We certainly have no shortage of coming-of-age movies or college party movies. It seems to be popular terrain to explore for filmmakers because there’s some satisfaction in recalling the past, no matter how painful and awkward it may be. For viewers, it can be the very same. As we watch characters navigate new ventures like college or sort through their feelings for their first major crush, we can sit back and think how we have all been there. Awkward is the key word that comes to mind over-and-over again when watching Cooper Raiff’s Shithouse, which was set to premiere at this year’s Covid-canceled South by Southwest festival.
Raiff is an unknown name in film, but Shithouse serves as a fine calling card for directorial debut (he also wrote the screenplay and edited the film). Taking on so many hats suggests this was a labor of love for the young filmmaker, who has only appeared in two short films before making this movie. There’s a deep sense of honesty to each cringe-worthy situation, it’s fair to assume a great deal of what happens in Shithouse is based on some aspects of Raiff’s life.
Alex (Raiff) is a college freshman, who has moved to Los Angeles for school. He is homesick and deciding to leave Dallas for the west coast was a big undertaking for him. He is in constant contact with his mother (Amy Landecker) and sister (Olivia Welch), who he checks in with multiple times a day. Alex is afraid to explore his new world and having those moments of familiarity on the phone brings him some ease in his constant state of anxiety.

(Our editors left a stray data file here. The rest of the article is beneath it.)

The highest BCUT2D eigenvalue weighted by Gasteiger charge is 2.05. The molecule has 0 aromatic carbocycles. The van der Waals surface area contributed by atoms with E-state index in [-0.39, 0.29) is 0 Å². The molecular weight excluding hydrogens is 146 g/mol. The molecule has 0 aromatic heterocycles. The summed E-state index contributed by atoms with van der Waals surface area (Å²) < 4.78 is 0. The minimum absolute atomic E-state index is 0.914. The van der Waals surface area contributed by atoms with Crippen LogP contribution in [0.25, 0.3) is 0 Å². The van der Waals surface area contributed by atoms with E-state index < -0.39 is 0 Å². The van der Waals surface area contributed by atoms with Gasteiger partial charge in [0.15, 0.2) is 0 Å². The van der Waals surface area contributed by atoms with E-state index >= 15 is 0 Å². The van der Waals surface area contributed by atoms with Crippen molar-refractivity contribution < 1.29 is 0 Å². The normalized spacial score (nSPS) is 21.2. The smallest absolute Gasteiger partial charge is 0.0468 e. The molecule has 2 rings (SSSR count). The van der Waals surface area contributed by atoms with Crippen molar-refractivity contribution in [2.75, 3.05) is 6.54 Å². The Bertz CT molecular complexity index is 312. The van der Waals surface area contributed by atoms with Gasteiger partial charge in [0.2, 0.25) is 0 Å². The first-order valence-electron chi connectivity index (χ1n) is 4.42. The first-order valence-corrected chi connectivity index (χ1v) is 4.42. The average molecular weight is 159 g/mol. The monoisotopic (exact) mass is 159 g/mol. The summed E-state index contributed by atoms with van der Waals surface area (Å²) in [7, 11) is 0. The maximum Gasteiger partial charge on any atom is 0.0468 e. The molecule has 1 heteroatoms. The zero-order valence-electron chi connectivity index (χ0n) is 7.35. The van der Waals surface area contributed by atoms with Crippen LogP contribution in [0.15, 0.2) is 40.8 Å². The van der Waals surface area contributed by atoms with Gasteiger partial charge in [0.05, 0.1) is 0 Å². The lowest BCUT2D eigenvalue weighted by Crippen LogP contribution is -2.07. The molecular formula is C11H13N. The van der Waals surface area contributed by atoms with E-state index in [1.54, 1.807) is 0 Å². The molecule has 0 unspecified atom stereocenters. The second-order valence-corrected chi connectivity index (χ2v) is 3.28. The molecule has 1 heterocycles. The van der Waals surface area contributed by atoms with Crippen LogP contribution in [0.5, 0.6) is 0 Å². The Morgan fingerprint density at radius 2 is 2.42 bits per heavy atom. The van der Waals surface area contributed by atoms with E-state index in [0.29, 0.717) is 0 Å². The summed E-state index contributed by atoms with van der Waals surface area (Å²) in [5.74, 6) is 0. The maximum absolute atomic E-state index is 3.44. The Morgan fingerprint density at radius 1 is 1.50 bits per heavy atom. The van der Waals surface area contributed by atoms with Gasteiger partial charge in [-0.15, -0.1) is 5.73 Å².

One night, Alex decides to go to a college party – the location name supplies the movie’s title – with his roommate Sam (Logan Miller). Sam couldn’t be more different than Alex. He is eager to embrace his newfound freedom away from home, drinks excessively and smokes pot daily, while trying to establish some sort of social clout among his fellow students. The party scene isn’t really for Alex, who strikes up a friendship with his RA Maggie (Dylan Gelula), which turns into more than a friendship. At least Alex thinks and hopes.
Shithouse has plenty of quirk to spare and it’s obvious where Raiff’s filmic influences come from (Jay Duplass has an uncredited cameo and a “special thanks” credit). But Shithouse never feels like it’s trying to copy a movie or tone that came before it. Instead, it feels like Raiff is trying to put a highly relatable scenario on screen to engage with his audience.
Raiff makes for a pleasant leading man and has great chemistry with Gelula, who is often on a different wavelength than him. Maggie likes Alex, that is always apparent, but she isn’t as eager to let someone in as freely as he is. It causes some interesting friction in their dynamic. Shithouse dives into more formulaic territory with the Sam character, who is a screenplay-made caricature of a new college student. Miller plays him big, as the page requests, which seems to be Miller’s screen persona (see Love, Simon but for a strong performance by the actor seek out Take Me to the River).
The movie’s familiarity might make some uncomfortable, but Shithouse is worth taking a trip to on a night in. Let the sweet, awkward nostalgia wash over you.